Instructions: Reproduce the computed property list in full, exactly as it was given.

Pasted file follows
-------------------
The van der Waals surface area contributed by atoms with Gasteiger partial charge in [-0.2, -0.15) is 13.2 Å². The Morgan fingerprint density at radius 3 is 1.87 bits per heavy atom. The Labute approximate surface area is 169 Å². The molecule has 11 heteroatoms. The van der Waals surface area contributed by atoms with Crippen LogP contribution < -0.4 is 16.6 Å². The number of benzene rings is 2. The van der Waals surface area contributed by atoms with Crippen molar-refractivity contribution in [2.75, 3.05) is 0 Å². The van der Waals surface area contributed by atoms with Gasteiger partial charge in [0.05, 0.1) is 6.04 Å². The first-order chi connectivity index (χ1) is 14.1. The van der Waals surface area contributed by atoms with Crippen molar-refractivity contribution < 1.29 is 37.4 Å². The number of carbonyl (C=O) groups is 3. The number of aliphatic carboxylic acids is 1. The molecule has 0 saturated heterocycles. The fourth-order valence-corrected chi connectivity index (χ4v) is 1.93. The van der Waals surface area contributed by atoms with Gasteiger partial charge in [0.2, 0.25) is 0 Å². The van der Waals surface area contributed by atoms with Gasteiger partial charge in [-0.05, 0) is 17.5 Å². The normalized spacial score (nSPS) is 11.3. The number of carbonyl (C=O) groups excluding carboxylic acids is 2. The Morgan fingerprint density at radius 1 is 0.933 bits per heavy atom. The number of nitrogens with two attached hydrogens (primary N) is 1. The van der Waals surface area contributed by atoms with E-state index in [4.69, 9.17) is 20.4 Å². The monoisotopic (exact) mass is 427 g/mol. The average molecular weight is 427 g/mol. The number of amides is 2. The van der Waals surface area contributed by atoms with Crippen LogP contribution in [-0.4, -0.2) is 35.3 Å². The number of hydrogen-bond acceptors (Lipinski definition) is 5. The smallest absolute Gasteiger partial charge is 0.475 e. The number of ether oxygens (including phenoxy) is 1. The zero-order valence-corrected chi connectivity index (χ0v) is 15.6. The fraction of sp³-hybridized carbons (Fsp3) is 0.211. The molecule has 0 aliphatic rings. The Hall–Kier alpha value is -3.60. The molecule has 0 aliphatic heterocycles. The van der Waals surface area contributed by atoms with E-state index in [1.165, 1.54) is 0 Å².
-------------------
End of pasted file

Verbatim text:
The van der Waals surface area contributed by atoms with Gasteiger partial charge in [-0.2, -0.15) is 13.2 Å². The Morgan fingerprint density at radius 3 is 1.87 bits per heavy atom. The Labute approximate surface area is 169 Å². The molecule has 11 heteroatoms. The van der Waals surface area contributed by atoms with Crippen LogP contribution < -0.4 is 16.6 Å². The number of benzene rings is 2. The van der Waals surface area contributed by atoms with Crippen molar-refractivity contribution in [2.75, 3.05) is 0 Å². The van der Waals surface area contributed by atoms with Gasteiger partial charge in [0.05, 0.1) is 6.04 Å². The first-order chi connectivity index (χ1) is 14.1. The van der Waals surface area contributed by atoms with Crippen molar-refractivity contribution < 1.29 is 37.4 Å². The number of carbonyl (C=O) groups is 3. The number of aliphatic carboxylic acids is 1. The molecule has 0 saturated heterocycles. The fourth-order valence-corrected chi connectivity index (χ4v) is 1.93. The van der Waals surface area contributed by atoms with Gasteiger partial charge in [0.2, 0.25) is 0 Å². The van der Waals surface area contributed by atoms with Gasteiger partial charge in [-0.05, 0) is 17.5 Å². The normalized spacial score (nSPS) is 11.3. The number of carbonyl (C=O) groups excluding carboxylic acids is 2. The Morgan fingerprint density at radius 1 is 0.933 bits per heavy atom. The number of nitrogens with two attached hydrogens (primary N) is 1. The van der Waals surface area contributed by atoms with E-state index in [4.69, 9.17) is 20.4 Å². The monoisotopic (exact) mass is 427 g/mol. The average molecular weight is 427 g/mol. The number of amides is 2. The van der Waals surface area contributed by atoms with Crippen LogP contribution in [-0.4, -0.2) is 35.3 Å². The number of hydrogen-bond acceptors (Lipinski definition) is 5. The smallest absolute Gasteiger partial charge is 0.475 e. The number of ether oxygens (including phenoxy) is 1. The zero-order valence-corrected chi connectivity index (χ0v) is 15.6. The fraction of sp³-hybridized carbons (Fsp3) is 0.211. The molecule has 0 aliphatic rings. The Hall–Kier alpha value is -3.60. The molecule has 0 aliphatic heterocycles. The van der Waals surface area contributed by atoms with E-state index in [1.165, 1.54) is 0 Å².